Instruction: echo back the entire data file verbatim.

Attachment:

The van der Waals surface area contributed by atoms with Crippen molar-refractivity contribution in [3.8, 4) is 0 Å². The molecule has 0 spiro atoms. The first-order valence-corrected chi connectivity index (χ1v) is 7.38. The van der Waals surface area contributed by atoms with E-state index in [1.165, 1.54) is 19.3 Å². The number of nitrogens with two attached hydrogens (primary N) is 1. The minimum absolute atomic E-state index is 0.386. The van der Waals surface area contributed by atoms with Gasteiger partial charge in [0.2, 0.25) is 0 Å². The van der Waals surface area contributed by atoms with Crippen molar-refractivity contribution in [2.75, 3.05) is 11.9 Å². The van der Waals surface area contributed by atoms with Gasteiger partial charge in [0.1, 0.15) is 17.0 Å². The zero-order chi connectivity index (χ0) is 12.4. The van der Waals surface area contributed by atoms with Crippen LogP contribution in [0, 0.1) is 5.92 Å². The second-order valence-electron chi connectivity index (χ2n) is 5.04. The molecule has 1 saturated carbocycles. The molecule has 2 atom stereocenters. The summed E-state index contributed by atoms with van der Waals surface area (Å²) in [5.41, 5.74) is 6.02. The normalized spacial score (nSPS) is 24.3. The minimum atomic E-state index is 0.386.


The van der Waals surface area contributed by atoms with Crippen molar-refractivity contribution in [3.8, 4) is 0 Å². The molecule has 0 spiro atoms. The first-order valence-corrected chi connectivity index (χ1v) is 7.38. The van der Waals surface area contributed by atoms with E-state index in [1.165, 1.54) is 19.3 Å². The number of nitrogens with two attached hydrogens (primary N) is 1. The minimum absolute atomic E-state index is 0.386. The van der Waals surface area contributed by atoms with Gasteiger partial charge in [0.2, 0.25) is 0 Å². The van der Waals surface area contributed by atoms with Crippen molar-refractivity contribution in [2.75, 3.05) is 11.9 Å². The van der Waals surface area contributed by atoms with Gasteiger partial charge in [0.1, 0.15) is 17.0 Å². The zero-order chi connectivity index (χ0) is 12.4. The van der Waals surface area contributed by atoms with Crippen LogP contribution in [0, 0.1) is 5.92 Å². The second-order valence-electron chi connectivity index (χ2n) is 5.04. The molecule has 1 saturated carbocycles. The molecule has 2 atom stereocenters. The summed E-state index contributed by atoms with van der Waals surface area (Å²) in [5.41, 5.74) is 6.02. The normalized spacial score (nSPS) is 24.3. The minimum atomic E-state index is 0.386.